I myself am unable to love unconditionally and I am unable to forgive him for his crimes.he points out.

Some witnesses also questioned the senseless act of the accused, wondering how a man could have acted in this way without compassion while still showing no remorse.

My worst fear would be that he reoffends when he gets out of prison.explained Janet Jiang.

Request of the parties

Resigned, the Crown prosecutor, John Rinaldi, however, could not demand more than 25 years firm in accordance with the decision of the Supreme Court of Canada, which recently invalidated the accumulation of periods of ineligibility for parole.

Some witnesses, like Charlene McKay, had asked for justice to be done and for it to be proportionate to the seriousness of the crimes committed.

I hope Alek Minassian never gets out of prison, because I will be in the grip of his crimes for the rest of my life.she had hoped at the bar.

The Crown has never said whether it would have asked for at least two consecutive 25-year firm sentences to prevent Alek Minassian from ever being released from prison.

Alek Minassian’s lawyer, Boris Bytensky, in a scrum outside the North York court in September 2018.

Photo: Radio-Canada

However, the defense had already objected to this after the guilty verdict, arguing that such punishment was too cruel.

Me Rinaldi also never mentioned orally whether the Crown intended to withdraw the right of the assassin to obtain a credit of 6 years in prison for the time he spent in pre-trial detention.

Defense lawyer Boris Bytensky showed compassion by recalling that he agreed with the Crown’s request and that this hearing was not the place to address objections to some of the statements of the witnesses.

I don’t mean to be rude, but His Honor will know what is inappropriate in all these testimonies.he said, his voice choked.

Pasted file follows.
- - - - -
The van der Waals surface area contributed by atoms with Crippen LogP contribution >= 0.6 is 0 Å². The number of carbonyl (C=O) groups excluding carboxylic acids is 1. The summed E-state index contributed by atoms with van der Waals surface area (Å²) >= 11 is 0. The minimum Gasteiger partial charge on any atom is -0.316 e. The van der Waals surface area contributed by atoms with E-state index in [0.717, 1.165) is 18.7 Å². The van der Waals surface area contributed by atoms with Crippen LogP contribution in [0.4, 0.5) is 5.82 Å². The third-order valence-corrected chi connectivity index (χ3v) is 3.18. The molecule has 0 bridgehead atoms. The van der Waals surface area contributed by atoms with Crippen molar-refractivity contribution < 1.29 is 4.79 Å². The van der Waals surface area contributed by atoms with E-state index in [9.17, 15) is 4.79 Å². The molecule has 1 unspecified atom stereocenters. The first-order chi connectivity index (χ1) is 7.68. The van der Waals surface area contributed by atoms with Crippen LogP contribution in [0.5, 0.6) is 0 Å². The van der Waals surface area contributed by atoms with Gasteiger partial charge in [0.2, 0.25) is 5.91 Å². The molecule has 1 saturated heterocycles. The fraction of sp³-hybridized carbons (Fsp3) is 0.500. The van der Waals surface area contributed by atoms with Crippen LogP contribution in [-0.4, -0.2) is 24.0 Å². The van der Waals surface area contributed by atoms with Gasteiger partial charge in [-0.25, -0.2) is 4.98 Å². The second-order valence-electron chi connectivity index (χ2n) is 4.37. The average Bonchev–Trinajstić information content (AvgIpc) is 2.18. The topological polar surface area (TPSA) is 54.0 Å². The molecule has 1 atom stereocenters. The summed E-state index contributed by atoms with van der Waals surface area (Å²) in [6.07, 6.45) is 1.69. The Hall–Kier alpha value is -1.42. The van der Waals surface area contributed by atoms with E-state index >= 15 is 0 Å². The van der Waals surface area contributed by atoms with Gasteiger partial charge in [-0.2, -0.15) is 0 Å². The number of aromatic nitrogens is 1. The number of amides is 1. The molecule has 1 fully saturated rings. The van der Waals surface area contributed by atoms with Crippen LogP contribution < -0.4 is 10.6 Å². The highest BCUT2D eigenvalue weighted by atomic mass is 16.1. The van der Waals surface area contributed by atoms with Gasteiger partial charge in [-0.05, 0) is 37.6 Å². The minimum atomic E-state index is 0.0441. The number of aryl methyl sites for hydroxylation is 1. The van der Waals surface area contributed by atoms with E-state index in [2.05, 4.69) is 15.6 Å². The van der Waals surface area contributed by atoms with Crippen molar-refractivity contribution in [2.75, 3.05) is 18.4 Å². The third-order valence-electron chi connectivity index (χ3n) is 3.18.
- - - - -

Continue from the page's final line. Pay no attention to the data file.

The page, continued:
Today is reserved for the families of victims and survivors and it would not be appropriate to address my concerns about certain details in these latest proceedings.he concluded.

Judge’s sentence

In her decision, magistrate Ann Molloy explained that her hands were tied by the recent judgment of the Supreme Court of Canada in the Bissonnette case in Quebec.

She said she understood those who were demanding justice by demanding a harsher sentence against Alek Minassian. I respect your choiceshe told them.

The judge nevertheless invited them to read the judgment of the Supreme Court of May 27, specifying that they will find comfort there.

However, she insisted that a firm 25-year sentence did not mean that Alek Minassian would be released from prison in 25 years, but that he was only allowed to apply for parole in 24 years (you must remove the year that has elapsed since the guilty verdict, editor’s note).

Flowers, lanterns and many messages written in several languages ​​were left at the scene of the tragedy on April 24, 2018.

Photo: Getty Images/Cole Burston

She thus suggests that the sentence she has just imposed is in fact a life sentence and that it will be up to the Parole Board of Canada to decide if he can one day be released on parole.

She asked the bomber if he had anything to add, but the multiple murderer declined her offer.

She then asked him to stand up, recalling, one by one, the 26 charges for which he was convicted.

By citing the count of attempted murder relating to Amaresh Tesfamariam, who succumbed to his injuries 3 and a half years after the attack, the magistrate took care to remind the murderer that it was indeed a murder.

The magistrate further qualified as very touching the statements of all the witnesses she has heard and she assured them that their letters will be sent to the Commission when it is time to hear Alek Minassian’s request.

Minassian can now be transferred from a provincial prison in Toronto to a penitentiary in the country whose location has not been specified.



Reference-ici.radio-canada.ca